I bet your imagination wandered when you read the story title! You probably thought to yourself about what spot I am referring to! After all, I have been known to ask similar questions in my blog stories like “Are You Regular?” and also to get a bit provocative as in “Nude in the Sauna.” But this story isn’t like that. However, I hope the title captured your attention so you read on!
Yesterday was my departure day from Austria and the conclusion of my current exploration there. I am returning to Spain from my holiday and I am heading to the Costa del Sol, Sun Coast, on the Mediterranean Sea. Once again I will reside in Mijas Pueblo through winter because the temperature doesn’t approach freezing and, most importantly, the choice to be in snow is mine. I choose NOT!
During my last few weeks in Austria I have been reflective of my exploration and the people, places, and culture which I have blogged about and reminisced through photos on Facebook. Before leaving Austria I went to Stadtpark, City Park, in Vienna one final time. It became one of my favorite places in Austria. Envisioned by Emperor Franz Josef, the center city park was set aside for people like me and future generations to enjoy the wooded paths, the pond and the wildfowl that take to it, and the serene escape that comes with it. Classical music from Shubert, Strauss, Mozart, and many others is celebrated in the park with memorials lining the walking paths.
With autumn in Austria, the evening light is dwindling, leaves are turning colors, and the reflections in the pond foretell the coming of snow and cold. On my last park exploration I stood by a child tossing bread to the ducks and enjoyed watching people snapping photos. I saw an elderly gentleman with a heavy tan blanket on his lap, confined to a wheelchair and his wife standing behind him watching the activity. Although his expression didn’t change you could see the same joy I felt as I looked into his eyes.
As evening approached the woman wheeled her husband from the park as the chill in the air intensified; it became time for me to leave. I made my way back to Wolkersdorf to enjoy the warmth and glow of the fireplace one more time. I will return to this wonderful Austrian city again. But for now, I will continue my exploration from the warmth of the Spanish Mediterranean coast where more adventures await in Marbella, Palma, Tenerife, and many other places.
Vienna, the “City of Dreams,” is much more than Freud’s dream studies in Vienna. In Vienna, dreams are much more expansive and expressive than his work alone. The ever-changing, diverse city holds dear all forms of artistic culture. The visions of dreamers extend into every aspect of the city at the Staatsoper Opera House and numerous concert venues. Mozart’s, Strauss’ and Schubert’s dreams of beautiful music come alive in Vienna. And native son Klimt’s paintings adorn the city along with Austrian masterpieces in the Belvedere.
Dreams leap to the present from the imperial past and the stately palaces at Hofburg and Schönbrunn and numerous museums depicting Austria’s past and dreams for the future. Public places depict the dreams of emperors from the bustle on the Ringstrasse to the relaxing calm at Stadtpark. Dreams brought to reality are exhibited in numerous festivals like the Film Fest held outdoors at the Rathaus town hall and numerous other sites that attract people from around the world to both visit and to stay.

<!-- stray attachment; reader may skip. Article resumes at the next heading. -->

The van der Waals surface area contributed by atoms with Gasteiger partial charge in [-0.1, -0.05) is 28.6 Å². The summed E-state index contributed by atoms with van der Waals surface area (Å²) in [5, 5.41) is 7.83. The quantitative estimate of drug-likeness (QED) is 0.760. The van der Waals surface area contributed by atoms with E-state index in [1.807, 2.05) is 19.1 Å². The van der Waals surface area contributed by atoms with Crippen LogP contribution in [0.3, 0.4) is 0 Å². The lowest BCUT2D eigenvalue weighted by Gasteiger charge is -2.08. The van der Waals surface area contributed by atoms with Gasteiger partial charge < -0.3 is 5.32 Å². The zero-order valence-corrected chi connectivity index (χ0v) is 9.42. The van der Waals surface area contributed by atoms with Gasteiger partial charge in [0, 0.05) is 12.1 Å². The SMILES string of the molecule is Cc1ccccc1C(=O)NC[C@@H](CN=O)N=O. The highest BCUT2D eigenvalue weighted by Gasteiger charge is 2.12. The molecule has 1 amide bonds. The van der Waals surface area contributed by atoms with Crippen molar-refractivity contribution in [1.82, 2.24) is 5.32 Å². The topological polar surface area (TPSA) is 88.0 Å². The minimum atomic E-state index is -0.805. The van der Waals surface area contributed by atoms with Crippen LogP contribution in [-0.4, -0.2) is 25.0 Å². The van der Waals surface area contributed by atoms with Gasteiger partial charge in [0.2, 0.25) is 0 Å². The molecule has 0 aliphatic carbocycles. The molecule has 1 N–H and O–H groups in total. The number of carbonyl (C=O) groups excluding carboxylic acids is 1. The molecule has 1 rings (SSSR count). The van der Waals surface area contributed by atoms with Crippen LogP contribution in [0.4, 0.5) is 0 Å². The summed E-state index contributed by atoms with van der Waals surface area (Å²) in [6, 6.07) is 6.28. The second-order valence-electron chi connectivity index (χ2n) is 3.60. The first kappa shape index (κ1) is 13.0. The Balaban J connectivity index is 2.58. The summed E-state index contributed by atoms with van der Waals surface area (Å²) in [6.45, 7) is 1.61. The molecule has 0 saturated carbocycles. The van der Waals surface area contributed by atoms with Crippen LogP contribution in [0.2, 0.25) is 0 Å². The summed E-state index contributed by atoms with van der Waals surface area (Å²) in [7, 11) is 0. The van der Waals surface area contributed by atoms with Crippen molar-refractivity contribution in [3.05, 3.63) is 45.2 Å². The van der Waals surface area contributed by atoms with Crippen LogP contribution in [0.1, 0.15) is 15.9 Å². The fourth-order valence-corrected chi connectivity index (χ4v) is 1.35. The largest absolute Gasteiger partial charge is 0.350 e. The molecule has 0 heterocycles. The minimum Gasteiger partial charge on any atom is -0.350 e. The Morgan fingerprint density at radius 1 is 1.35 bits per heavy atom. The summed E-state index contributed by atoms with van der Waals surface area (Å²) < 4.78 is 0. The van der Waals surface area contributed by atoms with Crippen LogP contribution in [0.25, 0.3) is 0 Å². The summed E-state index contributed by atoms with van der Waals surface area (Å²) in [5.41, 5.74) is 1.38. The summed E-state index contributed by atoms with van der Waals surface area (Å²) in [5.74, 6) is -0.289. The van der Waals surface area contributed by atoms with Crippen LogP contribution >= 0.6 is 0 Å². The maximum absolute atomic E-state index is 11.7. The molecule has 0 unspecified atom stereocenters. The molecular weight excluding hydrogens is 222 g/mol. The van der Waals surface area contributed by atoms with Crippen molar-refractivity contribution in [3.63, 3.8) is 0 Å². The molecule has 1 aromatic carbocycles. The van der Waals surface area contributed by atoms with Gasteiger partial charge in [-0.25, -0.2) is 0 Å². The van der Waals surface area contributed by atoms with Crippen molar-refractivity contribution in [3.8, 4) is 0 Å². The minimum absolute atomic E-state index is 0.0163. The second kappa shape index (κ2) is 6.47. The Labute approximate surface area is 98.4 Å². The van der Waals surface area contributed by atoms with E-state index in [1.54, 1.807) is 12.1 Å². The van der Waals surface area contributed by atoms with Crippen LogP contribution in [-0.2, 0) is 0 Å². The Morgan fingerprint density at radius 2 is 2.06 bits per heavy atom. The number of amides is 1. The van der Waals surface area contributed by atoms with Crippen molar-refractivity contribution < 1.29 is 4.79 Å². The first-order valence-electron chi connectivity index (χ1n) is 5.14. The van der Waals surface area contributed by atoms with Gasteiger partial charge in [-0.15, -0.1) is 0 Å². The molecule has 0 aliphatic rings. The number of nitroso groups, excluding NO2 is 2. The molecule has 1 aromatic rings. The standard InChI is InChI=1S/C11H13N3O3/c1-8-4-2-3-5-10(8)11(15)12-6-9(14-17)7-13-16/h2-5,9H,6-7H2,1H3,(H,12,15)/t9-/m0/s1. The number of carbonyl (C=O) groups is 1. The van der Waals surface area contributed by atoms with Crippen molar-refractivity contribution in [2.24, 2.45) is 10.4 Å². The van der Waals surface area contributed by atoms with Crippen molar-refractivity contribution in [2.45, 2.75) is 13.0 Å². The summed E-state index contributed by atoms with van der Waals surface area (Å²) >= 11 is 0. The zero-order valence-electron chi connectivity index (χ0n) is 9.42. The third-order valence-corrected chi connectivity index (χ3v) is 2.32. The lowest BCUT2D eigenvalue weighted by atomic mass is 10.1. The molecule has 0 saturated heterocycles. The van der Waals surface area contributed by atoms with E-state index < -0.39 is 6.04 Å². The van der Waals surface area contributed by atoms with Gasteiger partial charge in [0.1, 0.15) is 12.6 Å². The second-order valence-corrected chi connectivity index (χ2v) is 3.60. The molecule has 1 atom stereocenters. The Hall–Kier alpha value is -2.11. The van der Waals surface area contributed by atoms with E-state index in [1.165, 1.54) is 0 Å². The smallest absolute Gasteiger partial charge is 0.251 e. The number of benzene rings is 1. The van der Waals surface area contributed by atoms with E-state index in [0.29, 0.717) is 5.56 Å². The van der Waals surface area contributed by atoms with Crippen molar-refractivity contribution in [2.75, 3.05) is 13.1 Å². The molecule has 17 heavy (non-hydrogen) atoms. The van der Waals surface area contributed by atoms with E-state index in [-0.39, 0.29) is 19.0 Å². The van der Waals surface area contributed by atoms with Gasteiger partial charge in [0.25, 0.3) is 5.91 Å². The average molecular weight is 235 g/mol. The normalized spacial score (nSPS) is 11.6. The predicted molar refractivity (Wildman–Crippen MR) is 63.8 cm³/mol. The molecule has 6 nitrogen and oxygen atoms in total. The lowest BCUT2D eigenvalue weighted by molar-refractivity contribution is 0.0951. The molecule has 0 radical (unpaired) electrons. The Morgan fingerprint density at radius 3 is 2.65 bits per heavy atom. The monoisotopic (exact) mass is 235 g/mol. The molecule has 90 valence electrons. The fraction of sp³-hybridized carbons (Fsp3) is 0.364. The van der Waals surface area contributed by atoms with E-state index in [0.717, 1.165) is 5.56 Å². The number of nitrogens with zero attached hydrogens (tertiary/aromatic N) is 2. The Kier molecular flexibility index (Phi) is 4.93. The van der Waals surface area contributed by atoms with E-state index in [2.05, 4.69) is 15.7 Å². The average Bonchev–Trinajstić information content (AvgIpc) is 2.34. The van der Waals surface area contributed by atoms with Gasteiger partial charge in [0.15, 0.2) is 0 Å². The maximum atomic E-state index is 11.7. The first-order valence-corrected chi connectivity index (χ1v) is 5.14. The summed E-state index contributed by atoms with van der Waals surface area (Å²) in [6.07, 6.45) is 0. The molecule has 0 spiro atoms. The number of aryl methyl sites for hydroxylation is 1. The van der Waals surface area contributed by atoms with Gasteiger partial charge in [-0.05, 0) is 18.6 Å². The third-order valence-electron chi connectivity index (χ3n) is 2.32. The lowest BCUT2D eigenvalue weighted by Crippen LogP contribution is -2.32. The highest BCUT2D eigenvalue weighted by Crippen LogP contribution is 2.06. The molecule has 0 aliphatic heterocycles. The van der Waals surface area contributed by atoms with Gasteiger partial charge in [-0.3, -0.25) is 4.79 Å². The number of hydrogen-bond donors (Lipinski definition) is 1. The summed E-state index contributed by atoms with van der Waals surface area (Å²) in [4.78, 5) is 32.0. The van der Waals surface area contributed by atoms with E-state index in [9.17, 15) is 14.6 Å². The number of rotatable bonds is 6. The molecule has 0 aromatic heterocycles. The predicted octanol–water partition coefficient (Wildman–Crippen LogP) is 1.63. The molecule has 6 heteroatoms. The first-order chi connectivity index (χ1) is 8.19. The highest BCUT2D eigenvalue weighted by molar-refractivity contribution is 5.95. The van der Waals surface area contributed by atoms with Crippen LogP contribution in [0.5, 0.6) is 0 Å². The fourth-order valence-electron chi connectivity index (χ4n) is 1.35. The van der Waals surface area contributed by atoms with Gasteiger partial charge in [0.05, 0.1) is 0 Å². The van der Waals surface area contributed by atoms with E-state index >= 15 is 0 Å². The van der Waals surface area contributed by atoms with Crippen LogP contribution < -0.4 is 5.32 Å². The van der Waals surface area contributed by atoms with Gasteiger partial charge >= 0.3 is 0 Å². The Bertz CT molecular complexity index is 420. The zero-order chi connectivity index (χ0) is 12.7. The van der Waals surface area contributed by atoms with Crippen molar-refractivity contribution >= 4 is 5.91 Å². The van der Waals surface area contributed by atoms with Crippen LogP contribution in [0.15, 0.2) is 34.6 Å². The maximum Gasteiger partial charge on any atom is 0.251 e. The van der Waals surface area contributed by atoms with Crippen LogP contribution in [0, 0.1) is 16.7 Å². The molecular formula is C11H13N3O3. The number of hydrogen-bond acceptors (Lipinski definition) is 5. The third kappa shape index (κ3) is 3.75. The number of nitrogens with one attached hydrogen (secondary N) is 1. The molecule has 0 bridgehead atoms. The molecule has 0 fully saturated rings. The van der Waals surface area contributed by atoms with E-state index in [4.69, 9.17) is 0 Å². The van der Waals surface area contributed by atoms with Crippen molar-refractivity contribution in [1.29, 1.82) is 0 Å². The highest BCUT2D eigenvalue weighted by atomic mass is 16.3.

The visions of past Vienna dreamers have affected and continue to shape the future of Austria and the world. The city continues to set an example for quality of living as it is identified as #1 in the world according to the latest Mercer “Quality of Living Survey.”
During August 2015 I experienced many of these dreams and the quality of life as I lived in the city and have seen how, over time, the dreams have become reality in this City of Dreams.
The Vienna dreamers emphasize remembering the past and you see it everywhere. Be it simple as enjoying a latte in Stephansplatz with Saint Stephen’s Cathedral’s bells tolling or a visit to the multitude of museums, it is evident that the dreamers for this city want to leave their mark as a commitment to past memories so that future generations will learn from the city’s past. The Technical Museum is a fine example of this where the emphasis on industrialization and dreams for bettering life live on.
As mentioned previously, music and art abound in the city. Monuments to song and dance reside many places and have been left by past visionaries. The most notable of these monuments is the Staatsoper Opera House where beautiful paintings adorn the luxurious grand stairway and patrons delight as one senses the sounds and sights of beautiful music and dance.
Dreams are also found in the political history of Austria as it was once was the capital of the Austro-Hungarian Empire. There are grand stories of the dreams of Emperor Franz Josef and his Empress Elisabeth. While Franz Josef was the visionary for much of the way we see the city today, the impression left to us by Elisabeth is quite interesting.
Known as “Sisi,” Elisabeth dreamed of not being tied to royal expectations of court life and lived her dreams by traveling. Her story is fascinating and worth writing a blog about her but I will save that for another time.
Vienna is an enchanting city and it is understandable to be called the “City of Dreams.” One can just feel the presence of the past and the visions of many and their contributions for now and the future. If you have a bucket list item to visit Europe, Vienna is your necessary stop to be embraced by the City of Dreams.